Essay about Narrative of the Life of Frederick Douglas

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Narrative of the life of Frederick Douglass It is the narrative by Frederick Douglass that unveils the truly evil face of slavery. He writes of some of the most ghastly and inhuman practices and the total denial of justice to the slaves. In the track of his Narrative, he tells of two instances of lethal brutality, --in one of which a planter intentionally and consciously shot a slave belonging to an adjoining plantation, who had accidentally gotten inside his lordly domain in search of fish; and in the other, a supervisor blew out the brains of a slave who had escaped to a brook of water to get away from a bloody scourge. Mr. DOUGLASS affirms that in neither of these cases was any thing done by way of officially authorized arrest or legal …show more content…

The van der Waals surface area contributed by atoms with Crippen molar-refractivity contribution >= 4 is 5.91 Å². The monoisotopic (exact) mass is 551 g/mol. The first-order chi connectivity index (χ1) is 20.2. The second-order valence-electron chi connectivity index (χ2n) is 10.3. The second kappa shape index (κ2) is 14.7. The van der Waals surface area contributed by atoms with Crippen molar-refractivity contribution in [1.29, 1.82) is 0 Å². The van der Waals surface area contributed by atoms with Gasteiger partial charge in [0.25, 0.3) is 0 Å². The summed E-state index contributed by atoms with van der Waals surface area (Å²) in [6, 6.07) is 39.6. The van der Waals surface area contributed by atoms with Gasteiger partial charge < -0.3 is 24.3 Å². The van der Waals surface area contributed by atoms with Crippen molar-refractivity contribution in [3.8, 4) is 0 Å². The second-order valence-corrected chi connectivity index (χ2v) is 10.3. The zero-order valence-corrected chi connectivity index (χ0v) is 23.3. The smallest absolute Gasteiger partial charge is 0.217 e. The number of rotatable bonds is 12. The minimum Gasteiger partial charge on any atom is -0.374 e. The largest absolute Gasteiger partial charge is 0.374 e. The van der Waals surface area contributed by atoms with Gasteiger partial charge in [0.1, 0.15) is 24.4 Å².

I do not remember to have ever met a slave who could tell of his birthday. They seldom come nearer to it than planting-time, harvest-time, cherry-time, spring-time, or fall-time. A want of information concerning my own was a source of unhappiness to me even during childhood. The white children could tell their ages. I could not tell why I ought to be deprived of the same privilege. I was not allowed to make any inquiries of my master concerning it. He deemed all such inquiries on the part of a slave improper and impertinent, and evidence of a restless spirit. The nearest estimate I can give makes me now between twenty-seven and twenty-eight years of age. I come to this, from hearing my master say, some time during 1835, I was about seventeen years old. 1 In Chapter 2, he relates his thoughts to the readers that represent the mental tumult he is subjected to because of his destiny. He writes, Every tone was a testimony against slavery, and a prayer to God for deliverance from chains. The hearing of those wild notes always depressed my spirit, and filled me with ineffable sadness. I have frequently found myself in tears while hearing them. The mere recurrence to those songs, even now, afflicts me; and while I am writing these lines, an expression of feeling has already found its way down my cheek. To those songs I trace my first glimmering conception of the dehumanizing character of slavery. I can never get rid of that conception. Those songs still follow

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